Indonesia looks to have achieved a rare thing: a virtuous cycle in its economy.
A combination of key factors has created conditions ripe not just for heightened domestic demand, but also for local and international investment. That investment is improving Indonesians’ living conditions, boosting confidence and building stability – which in turn is attracting yet more investment.
Exports are rising at double-digit rates, tourist arrivals were 25 percent higher in 2017 than the previous year, and the all-important communication and information services sector has been growing at close to 10 percent, not every year but every quarter.
The fact that Indonesia came to the telecoms sector late by world standards means it has been able to leapfrog the need to install what is now largely obsolete infrastructure, and go straight to mobile.
This has led to the rise of digital startups – not just the now-famous unicorns such as Traveloka, Go-Jek and Tokopedia, but also a plethora of smaller businesses: the likes of handyman service Klik Tukang, restaurant booking app Chope, KliknKlin for laundry, and Happy Fresh for grocery delivery. Connected consumers have rapidly made technology part of every aspect of their lives; the use of electronic money has almost quadrupled in the past year.
Indonesia’s digital prowess now puts the country on track to be the biggest digital economy in Southeast Asia, with an estimated 215 million users by 2020.
The digital boom is delivering not just hot meals, transport and freshly pressed laundry to Indonesians; it’s also providing jobs. Go-Jek alone claims to have 250,000 partner drivers in the country, and competitor Grab has “hundreds of thousands”.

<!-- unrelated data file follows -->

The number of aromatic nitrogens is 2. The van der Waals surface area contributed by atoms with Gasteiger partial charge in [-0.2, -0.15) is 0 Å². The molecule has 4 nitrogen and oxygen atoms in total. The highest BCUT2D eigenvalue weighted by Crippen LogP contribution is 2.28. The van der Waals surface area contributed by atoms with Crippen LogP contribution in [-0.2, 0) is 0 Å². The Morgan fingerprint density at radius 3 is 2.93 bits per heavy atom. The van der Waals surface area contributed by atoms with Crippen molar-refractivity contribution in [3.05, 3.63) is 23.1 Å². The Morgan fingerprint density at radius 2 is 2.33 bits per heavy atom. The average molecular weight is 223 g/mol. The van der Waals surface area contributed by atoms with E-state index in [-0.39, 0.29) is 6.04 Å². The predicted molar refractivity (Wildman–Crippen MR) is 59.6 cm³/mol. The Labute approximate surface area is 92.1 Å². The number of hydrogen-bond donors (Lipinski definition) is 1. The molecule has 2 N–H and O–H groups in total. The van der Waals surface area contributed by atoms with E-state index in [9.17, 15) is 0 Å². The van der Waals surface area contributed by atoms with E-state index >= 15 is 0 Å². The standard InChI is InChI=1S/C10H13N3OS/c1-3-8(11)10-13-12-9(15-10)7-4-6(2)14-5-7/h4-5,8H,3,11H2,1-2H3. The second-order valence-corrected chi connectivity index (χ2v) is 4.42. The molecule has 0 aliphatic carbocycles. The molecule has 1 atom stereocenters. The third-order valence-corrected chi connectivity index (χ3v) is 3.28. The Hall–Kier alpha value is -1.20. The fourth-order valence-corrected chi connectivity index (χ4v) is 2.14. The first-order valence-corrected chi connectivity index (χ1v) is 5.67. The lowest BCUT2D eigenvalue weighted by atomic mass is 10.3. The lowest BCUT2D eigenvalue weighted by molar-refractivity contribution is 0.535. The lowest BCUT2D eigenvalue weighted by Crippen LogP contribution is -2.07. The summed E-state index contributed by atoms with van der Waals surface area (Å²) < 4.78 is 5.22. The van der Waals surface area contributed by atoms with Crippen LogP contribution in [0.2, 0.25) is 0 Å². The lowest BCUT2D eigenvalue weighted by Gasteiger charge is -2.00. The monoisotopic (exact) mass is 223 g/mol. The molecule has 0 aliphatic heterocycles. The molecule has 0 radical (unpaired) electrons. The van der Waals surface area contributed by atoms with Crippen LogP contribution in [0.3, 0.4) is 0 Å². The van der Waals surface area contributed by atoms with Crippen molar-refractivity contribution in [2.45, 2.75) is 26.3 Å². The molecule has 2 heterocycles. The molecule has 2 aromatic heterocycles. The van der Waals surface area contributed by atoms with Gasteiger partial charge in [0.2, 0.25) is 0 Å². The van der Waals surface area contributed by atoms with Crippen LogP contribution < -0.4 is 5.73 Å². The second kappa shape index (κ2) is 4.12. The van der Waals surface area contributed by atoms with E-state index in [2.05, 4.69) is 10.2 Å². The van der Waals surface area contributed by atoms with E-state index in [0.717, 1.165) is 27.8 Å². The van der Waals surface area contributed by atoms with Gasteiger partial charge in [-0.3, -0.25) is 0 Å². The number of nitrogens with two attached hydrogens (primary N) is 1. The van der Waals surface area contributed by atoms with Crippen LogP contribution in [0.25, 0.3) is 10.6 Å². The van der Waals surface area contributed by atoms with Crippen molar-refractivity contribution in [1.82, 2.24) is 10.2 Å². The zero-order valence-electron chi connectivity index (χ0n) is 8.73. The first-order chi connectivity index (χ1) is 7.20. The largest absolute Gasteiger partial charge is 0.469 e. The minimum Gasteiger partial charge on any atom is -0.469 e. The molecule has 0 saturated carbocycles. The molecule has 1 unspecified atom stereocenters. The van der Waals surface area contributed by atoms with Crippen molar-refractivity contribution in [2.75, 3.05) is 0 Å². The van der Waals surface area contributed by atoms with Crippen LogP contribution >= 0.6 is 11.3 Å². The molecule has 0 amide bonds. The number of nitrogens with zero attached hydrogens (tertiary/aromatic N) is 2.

At the same time, the government has established special economic zones, is promoting tourism destinations beyond Bali, and is investing in hundreds of new infrastructure schemes, including key road and rail upgrades, improved electricity connections and energy projects. This year alone, infrastructure projects worth over $30 billion are being funded.
The effect of all this, alongside stable inflation, a recovery in commodities, and rising exports, is to create strong foundations on which further growth can be built.
The world is taking note. Ratings agency Standard & Poor’s in late 2017 upgraded its position on Indonesia to investment grade; on the World Bank’s Ease of Doing Business Index, Indonesia has risen 18 places in a year. The country is now ranked as the ninth-most-attractive destination in the world for foreign direct investment. And on the World Economic Forum’s Global Competitiveness Index 2017-18, Indonesia ranks 36th out of 137 countries.
Investment from the European Union in Indonesia has risen 20 percent in the past 12 months, and foreign investment in the country’s digital economy was around $4.8 billion in 2017. China’s e-commerce giant Alibaba has invested in Tokopedia; Google and JD.com have both taken a stake in Go-Jek.
The benefits of Indonesia’s development have not been evenly spread, however. The income gap between the country’s rich and poor remains significant despite narrowing slightly in recent years.
And for brands, growth has been largely sector-specific. Much of the increased consumer expenditure on technology, phone services, entertainment and travel has come from a rise in household incomes. But some of this extra spending has diverted funds that would previously have gone towards fast-moving consumer goods. The amount of money being spent on FMCG brands is still rising, but only as a result of higher prices; volume sales have been suffering.
The pressure is now on for affected brands to innovate and win back their share of householders’ wallets. No longer can they count on rising incomes floating all boats; they must engineer their own conditions for growth.
Naturally, uncertainties remain. While the vast number of young people in Indonesia is the envy of aging markets to the north and west, there is a risk that Indonesia’s demographic advantage will not yield dividends sufficiently quickly, and that the country will get old before it gets rich. There are also risks to continued growth over which Indonesia has little control: volatility in demand from China, and geopolitical tension in the region.
The market for businesses and brands is, therefore, not without challenges. But these challenges are balanced by highly exciting opportunities, and investment conditions that have global appeal.